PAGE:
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Ottawa set to unveil budget in April; province seeking infrastructure help

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Alberta's finance minister was direct when asked what he wants the federal government to help address in its upcoming budget.

"Our call is clear that we want help with infrastructure," said Nathan Horner.

Horner addressed the questions after being hosted by the Calgary Chamber of Commerce to speak about the province's recent budget.

He highlighted Alberta's strong forecast for economic growth, increases to both education and health-care spending, plans to balance the budget and the need to recruit more workers for health care and small businesses.

"You have to try everything. We've been recruiting internationally," Horner said.

"We're committed to the supports that exist through jobs, economy and trade. We're willing to try and find that specialized labour that small businesses need."

The 2024 federal budget will be presented on April 16, Deputy Prime Minister and federal Finance Minister Chrystia Freeland announced on Monday.

The 2024 federal budget will provide Canadians with a full picture of the state of the country's finances and an overall economic outlook, as well as further Liberal spending plans amid an ongoing affordability crisis.

"We don't control the border and immigration. That's (the federal government). We've seen this population surge. We're definitely doing what we can with the people that are choosing to pick Alberta as their destination," Horner said.

 "If we get any help from them on infrastructure, we would love to see that, especially in a way it could trickle down and help promote our municipalities because that's where we think most of their horsepower should be put."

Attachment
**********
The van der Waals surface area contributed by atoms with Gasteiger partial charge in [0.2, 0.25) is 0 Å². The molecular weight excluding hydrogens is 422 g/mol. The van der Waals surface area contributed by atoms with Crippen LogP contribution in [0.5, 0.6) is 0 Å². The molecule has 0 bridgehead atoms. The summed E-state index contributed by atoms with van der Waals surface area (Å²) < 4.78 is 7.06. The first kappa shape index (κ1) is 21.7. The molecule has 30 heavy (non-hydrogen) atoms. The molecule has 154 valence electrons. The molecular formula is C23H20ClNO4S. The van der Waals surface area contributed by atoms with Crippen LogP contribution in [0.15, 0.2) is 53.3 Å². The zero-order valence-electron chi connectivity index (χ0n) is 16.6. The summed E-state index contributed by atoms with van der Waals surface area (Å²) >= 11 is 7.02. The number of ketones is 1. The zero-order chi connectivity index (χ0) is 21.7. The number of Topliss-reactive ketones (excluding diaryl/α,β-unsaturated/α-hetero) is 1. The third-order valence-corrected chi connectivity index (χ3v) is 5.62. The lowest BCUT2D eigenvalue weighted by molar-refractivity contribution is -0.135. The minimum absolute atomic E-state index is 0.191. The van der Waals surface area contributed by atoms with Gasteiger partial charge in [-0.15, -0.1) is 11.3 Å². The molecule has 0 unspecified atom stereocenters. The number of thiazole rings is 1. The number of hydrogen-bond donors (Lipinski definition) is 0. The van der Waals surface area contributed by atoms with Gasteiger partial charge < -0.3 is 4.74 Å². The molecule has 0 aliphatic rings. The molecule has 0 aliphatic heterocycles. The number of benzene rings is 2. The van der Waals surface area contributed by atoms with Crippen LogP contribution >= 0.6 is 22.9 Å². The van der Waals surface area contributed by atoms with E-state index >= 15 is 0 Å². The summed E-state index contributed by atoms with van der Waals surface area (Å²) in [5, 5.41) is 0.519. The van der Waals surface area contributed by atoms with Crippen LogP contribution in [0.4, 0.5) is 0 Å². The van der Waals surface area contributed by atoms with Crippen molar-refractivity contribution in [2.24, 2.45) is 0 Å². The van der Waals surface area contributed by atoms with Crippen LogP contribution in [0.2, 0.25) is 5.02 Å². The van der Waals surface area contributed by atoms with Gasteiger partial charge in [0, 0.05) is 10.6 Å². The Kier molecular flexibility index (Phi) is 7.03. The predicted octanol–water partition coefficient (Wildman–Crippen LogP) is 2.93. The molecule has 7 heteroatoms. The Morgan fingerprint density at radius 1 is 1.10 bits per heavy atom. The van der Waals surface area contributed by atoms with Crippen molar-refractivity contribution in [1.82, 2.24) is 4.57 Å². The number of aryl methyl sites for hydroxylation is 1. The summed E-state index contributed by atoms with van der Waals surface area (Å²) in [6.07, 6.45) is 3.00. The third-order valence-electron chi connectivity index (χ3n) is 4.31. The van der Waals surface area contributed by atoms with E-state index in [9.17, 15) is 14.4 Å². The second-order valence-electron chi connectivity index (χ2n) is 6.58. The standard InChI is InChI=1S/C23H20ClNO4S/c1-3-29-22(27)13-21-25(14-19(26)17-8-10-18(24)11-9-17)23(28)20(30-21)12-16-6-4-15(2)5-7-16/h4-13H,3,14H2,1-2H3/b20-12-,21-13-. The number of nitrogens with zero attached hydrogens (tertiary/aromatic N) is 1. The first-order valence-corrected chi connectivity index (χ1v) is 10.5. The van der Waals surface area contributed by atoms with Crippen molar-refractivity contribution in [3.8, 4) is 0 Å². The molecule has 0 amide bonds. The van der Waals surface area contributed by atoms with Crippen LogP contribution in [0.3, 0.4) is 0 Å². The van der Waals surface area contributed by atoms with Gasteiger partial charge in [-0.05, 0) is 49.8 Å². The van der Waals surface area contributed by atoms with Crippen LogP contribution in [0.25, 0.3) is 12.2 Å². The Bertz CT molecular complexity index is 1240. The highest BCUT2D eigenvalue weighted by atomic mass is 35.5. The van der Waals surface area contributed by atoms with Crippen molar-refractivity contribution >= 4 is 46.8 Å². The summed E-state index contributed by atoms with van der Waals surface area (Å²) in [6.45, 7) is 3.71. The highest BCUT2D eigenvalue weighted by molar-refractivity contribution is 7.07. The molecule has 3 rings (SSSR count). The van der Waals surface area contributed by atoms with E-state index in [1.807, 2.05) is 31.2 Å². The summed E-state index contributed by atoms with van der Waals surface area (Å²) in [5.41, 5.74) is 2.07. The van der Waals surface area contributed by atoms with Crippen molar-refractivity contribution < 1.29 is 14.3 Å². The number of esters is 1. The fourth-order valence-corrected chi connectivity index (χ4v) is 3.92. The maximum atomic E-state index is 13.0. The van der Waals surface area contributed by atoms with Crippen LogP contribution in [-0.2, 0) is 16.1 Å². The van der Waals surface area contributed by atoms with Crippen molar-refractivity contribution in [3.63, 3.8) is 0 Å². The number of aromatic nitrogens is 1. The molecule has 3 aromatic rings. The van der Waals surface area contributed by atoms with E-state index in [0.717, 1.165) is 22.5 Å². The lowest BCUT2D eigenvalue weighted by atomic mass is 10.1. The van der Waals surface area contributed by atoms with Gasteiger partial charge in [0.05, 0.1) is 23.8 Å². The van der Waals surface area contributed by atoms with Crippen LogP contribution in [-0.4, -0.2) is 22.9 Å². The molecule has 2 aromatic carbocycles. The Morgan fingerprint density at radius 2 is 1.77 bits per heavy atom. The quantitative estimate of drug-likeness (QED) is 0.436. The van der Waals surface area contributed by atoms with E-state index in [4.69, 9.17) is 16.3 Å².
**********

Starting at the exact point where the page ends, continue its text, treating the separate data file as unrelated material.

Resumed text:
According to Horner, within the province's capital plan, vertical builds have been consistently 35 per cent higher than what was initially estimated.

He noted estimates were not as high on transportation infrastructure.

"Still at a higher-than-expected cost," Horner said.

"It's costing us more to build than what we're used to, and if they wanted to help us in some way, I think that'd be the best thing."

The chamber wants to see continued support for health care while stressing help for affordable housing and initiatives aimed at economic productivity and decreasing interprovincial trade barriers.

"We need to see continued support for affordable housing because that is absolutely critical as we continue to see people coming to the country," said Deborah Yedlin, Calgary Chamber of Commerce president and CEO.

"Let's see some initiatives that really look to increase economic productivity and decrease interprovincial trade barriers, so that we can actually benefit as a country."

Political commentator Scott Reid was on CTV News' Powerplay, where he addressed the need for the federal Liberals to provide help in the short term to Canadians with the potential for an election in the next 18 months.

"They need measures that feel like they will make a difference in people's lives right away, whether that's more money back in your pocket or a promise of a place you can live affordably in the near term," Reid said.

The federal government has most recently been focusing on housing and affordability while trying to reduce spending. 

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